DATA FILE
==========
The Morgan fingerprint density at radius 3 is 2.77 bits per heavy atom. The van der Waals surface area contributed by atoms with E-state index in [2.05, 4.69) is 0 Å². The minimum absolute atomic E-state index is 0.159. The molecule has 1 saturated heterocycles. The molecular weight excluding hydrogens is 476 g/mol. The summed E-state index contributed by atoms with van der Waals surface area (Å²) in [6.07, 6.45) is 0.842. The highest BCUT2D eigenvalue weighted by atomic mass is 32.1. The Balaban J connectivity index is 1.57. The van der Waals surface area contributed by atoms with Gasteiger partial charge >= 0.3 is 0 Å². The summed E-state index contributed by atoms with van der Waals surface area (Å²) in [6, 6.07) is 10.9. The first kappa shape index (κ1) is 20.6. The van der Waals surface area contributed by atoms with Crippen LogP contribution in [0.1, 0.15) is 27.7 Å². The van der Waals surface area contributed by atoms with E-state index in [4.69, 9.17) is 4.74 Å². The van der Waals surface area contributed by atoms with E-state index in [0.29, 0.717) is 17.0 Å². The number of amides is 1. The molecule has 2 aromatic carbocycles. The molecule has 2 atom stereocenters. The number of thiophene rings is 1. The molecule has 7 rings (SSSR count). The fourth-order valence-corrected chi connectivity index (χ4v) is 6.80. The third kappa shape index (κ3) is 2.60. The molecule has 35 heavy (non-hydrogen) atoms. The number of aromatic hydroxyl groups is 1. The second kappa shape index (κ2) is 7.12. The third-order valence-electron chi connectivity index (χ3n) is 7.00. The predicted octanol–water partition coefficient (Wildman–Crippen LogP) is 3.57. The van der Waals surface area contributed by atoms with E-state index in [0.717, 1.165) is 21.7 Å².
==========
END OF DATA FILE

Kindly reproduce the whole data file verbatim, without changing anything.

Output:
The Morgan fingerprint density at radius 3 is 2.77 bits per heavy atom. The van der Waals surface area contributed by atoms with E-state index in [2.05, 4.69) is 0 Å². The minimum absolute atomic E-state index is 0.159. The molecule has 1 saturated heterocycles. The molecular weight excluding hydrogens is 476 g/mol. The summed E-state index contributed by atoms with van der Waals surface area (Å²) in [6.07, 6.45) is 0.842. The highest BCUT2D eigenvalue weighted by atomic mass is 32.1. The Balaban J connectivity index is 1.57. The van der Waals surface area contributed by atoms with Gasteiger partial charge >= 0.3 is 0 Å². The summed E-state index contributed by atoms with van der Waals surface area (Å²) in [6, 6.07) is 10.9. The first kappa shape index (κ1) is 20.6. The van der Waals surface area contributed by atoms with Crippen LogP contribution in [0.1, 0.15) is 27.7 Å². The van der Waals surface area contributed by atoms with E-state index in [4.69, 9.17) is 4.74 Å². The van der Waals surface area contributed by atoms with E-state index in [0.29, 0.717) is 17.0 Å². The number of amides is 1. The molecule has 2 aromatic carbocycles. The molecule has 2 atom stereocenters. The number of thiophene rings is 1. The molecule has 7 rings (SSSR count). The fourth-order valence-corrected chi connectivity index (χ4v) is 6.80. The third kappa shape index (κ3) is 2.60. The molecule has 35 heavy (non-hydrogen) atoms. The number of aromatic hydroxyl groups is 1. The second kappa shape index (κ2) is 7.12. The third-order valence-electron chi connectivity index (χ3n) is 7.00. The predicted octanol–water partition coefficient (Wildman–Crippen LogP) is 3.57. The van der Waals surface area contributed by atoms with E-state index in [0.717, 1.165) is 21.7 Å².